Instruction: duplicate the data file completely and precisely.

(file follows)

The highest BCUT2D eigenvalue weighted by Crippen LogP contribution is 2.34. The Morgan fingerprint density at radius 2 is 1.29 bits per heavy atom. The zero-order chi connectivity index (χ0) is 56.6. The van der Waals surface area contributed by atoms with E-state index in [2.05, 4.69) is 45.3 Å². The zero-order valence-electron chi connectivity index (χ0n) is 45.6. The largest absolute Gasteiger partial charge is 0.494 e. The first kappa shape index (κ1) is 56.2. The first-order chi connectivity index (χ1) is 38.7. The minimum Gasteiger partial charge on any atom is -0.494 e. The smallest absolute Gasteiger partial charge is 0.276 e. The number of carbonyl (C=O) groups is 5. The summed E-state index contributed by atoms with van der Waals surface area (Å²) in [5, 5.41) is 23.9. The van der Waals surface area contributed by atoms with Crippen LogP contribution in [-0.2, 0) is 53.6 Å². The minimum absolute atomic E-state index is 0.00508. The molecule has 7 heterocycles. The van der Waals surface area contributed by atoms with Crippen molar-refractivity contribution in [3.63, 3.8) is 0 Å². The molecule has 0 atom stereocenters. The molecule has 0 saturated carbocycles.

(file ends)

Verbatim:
The highest BCUT2D eigenvalue weighted by Crippen LogP contribution is 2.34. The Morgan fingerprint density at radius 2 is 1.29 bits per heavy atom. The zero-order chi connectivity index (χ0) is 56.6. The van der Waals surface area contributed by atoms with E-state index in [2.05, 4.69) is 45.3 Å². The zero-order valence-electron chi connectivity index (χ0n) is 45.6. The largest absolute Gasteiger partial charge is 0.494 e. The first kappa shape index (κ1) is 56.2. The first-order chi connectivity index (χ1) is 38.7. The minimum Gasteiger partial charge on any atom is -0.494 e. The smallest absolute Gasteiger partial charge is 0.276 e. The number of carbonyl (C=O) groups is 5. The summed E-state index contributed by atoms with van der Waals surface area (Å²) in [5, 5.41) is 23.9. The van der Waals surface area contributed by atoms with Crippen LogP contribution in [-0.2, 0) is 53.6 Å². The minimum absolute atomic E-state index is 0.00508. The molecule has 7 heterocycles. The van der Waals surface area contributed by atoms with Crippen molar-refractivity contribution in [3.63, 3.8) is 0 Å². The molecule has 0 atom stereocenters. The molecule has 0 saturated carbocycles.